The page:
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Merseyside History, Port Assisted Radar

THE port of Liverpool was the very first UK to used radar to help assist the massive amounts of shipping that uses the port.  Still to this day the system is in use and cuts down valuable waiting times with the loading and unloading of shipping and also provides an indispensable tool to assist in the safety of vessels of all shapes and sizes entering and leaving the port.   The photographs were taken in 1999.  We would like to thank Mersey Docks and Harbor Company for their help, information and allowing us access.   We also would like to thank HSBC Bank and Tarmac (Special Products), who sponsored the documentary that these shots are from.

Photographs taken by Patrick Trollope BA(Hons) LBPPA. 

Above are the displays the radar operators use.  The display, above on the left, is one of several that can be selected.  This one allows the operator to see the shipping's location, name of vessel and other details displayed.   The operator keeps track of the shipping and tells the pilot boats when to meet boats and informs the boats what is going on.   They also keep the shipping lanes monitored and this enables the safe navigation of the once torturous shipping lanes.    Also available to the operator are tide heights, wind speed and direction as well as other information, that can be obtained via other screens like the one on the right.  The one on the right shows the tide high via buoys and tidal gauges in the Irish Sea and on the Mersey.     All this allows the boats to be met and taken in faster at the optimum times making it cheaper, safer and quicker.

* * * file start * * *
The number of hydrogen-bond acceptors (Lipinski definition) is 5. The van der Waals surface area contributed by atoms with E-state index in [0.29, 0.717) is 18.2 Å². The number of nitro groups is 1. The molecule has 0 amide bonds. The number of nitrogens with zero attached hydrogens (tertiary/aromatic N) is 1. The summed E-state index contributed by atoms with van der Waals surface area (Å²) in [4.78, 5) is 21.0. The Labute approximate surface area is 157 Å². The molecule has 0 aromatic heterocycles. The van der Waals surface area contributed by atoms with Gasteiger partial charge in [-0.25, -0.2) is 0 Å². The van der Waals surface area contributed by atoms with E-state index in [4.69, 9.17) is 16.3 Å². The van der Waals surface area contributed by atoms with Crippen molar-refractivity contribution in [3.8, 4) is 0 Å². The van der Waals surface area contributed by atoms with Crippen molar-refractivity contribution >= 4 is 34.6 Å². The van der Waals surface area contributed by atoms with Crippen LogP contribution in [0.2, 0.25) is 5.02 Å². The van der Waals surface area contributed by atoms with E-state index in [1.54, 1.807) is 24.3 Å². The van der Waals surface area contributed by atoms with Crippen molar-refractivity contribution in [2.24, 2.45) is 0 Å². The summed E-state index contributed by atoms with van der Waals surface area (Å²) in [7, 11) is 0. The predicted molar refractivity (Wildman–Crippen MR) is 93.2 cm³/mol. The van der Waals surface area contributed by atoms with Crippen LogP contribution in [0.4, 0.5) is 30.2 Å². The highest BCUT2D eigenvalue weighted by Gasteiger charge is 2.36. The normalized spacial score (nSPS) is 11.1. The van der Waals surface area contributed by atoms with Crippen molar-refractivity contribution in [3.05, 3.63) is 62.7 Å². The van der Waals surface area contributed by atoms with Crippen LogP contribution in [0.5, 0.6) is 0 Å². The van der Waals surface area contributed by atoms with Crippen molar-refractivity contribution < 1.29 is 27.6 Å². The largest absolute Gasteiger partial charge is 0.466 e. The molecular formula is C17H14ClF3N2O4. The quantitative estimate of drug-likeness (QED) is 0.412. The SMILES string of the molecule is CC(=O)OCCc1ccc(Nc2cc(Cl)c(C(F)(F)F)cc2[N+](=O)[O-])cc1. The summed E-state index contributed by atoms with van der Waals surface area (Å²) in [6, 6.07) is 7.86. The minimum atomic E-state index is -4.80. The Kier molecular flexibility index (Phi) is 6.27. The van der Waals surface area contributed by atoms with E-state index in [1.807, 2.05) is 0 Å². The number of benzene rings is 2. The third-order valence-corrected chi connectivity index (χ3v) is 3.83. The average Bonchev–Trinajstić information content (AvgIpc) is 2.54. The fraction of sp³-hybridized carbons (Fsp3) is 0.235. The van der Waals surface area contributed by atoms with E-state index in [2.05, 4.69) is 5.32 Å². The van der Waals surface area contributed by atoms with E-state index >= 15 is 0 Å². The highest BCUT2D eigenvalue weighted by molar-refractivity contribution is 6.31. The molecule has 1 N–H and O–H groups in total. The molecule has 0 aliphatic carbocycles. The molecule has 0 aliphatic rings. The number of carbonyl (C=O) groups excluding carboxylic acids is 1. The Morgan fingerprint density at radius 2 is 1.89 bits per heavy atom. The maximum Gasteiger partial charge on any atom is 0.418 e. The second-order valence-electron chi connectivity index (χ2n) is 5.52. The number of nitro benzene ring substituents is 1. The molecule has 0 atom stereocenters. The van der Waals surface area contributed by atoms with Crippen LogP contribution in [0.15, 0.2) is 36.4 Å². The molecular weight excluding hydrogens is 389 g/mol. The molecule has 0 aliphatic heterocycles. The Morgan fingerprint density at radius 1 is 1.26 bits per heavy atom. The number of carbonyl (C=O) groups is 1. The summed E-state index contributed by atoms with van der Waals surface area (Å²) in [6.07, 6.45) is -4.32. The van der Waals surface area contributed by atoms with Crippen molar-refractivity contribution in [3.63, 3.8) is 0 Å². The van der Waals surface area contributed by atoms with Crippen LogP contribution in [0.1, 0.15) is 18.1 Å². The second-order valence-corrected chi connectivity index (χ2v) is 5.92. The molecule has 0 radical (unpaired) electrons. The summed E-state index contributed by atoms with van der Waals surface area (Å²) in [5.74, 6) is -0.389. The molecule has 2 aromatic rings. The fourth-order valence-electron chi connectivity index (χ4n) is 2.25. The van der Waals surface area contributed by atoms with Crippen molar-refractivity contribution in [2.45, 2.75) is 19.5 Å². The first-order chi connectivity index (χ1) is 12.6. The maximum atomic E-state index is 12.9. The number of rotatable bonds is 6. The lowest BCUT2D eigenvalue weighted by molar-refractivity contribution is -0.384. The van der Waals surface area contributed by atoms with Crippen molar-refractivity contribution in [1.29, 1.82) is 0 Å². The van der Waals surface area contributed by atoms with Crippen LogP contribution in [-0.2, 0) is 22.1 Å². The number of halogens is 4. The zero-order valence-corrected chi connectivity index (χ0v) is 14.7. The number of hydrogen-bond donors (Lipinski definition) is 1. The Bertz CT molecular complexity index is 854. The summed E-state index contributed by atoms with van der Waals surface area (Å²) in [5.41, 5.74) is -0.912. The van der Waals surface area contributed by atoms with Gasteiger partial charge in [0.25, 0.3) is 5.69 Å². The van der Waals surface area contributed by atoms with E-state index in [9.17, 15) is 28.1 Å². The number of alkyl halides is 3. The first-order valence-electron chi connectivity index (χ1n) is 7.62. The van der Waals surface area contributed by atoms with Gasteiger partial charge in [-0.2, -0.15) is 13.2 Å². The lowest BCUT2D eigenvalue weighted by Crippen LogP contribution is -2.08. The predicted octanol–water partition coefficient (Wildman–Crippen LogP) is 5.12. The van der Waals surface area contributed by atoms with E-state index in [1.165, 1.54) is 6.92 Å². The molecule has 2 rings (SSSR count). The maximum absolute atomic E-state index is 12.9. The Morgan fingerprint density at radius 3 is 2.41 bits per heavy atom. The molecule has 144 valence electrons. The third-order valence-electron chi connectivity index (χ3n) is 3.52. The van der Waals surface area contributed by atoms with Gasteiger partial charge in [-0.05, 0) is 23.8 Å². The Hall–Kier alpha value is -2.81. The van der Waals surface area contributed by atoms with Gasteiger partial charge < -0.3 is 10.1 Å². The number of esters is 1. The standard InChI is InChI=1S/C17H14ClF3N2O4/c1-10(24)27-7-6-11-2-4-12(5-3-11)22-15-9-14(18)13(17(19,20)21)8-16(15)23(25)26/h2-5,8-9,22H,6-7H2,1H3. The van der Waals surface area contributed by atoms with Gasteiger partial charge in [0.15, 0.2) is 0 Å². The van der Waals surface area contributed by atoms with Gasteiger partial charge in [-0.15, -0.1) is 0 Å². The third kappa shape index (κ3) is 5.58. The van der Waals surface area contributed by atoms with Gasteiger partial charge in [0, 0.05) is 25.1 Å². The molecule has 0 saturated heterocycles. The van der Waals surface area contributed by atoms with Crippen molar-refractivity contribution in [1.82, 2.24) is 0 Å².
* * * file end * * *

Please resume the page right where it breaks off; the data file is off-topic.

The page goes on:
For example, say a boat with a cargo of grain is picked up on approach at Holyhead, the operator informs the boat that a pilot will meet it at a set location and time.  The pilot is then informed and the pilot boat sent out.  At the same time the office staff are informed and they get the massive operations underway on the dock side ready for unlading the boats cargo.  They also get the return cargo ready for loading.   
As soon as the boat is docked, the port goes into action and the pilot is sent back to the pilot boat ready to go out to the next boat or sent to an outgoing boat.    The boat with the grain is also unloaded as this is going on and reloaded rapidly.   Then the operator is informed and the process is repeated, this time reversed with the boat going out and the pilot boat being informed when to set off and pick up the next vessel.  The process is repeated 24 hours a day 365 days a year.    

Mersey Reporter and Liverpool Reporter are Trade Marks of Patrick Trollope.   Copyright Patrick Trollope 2004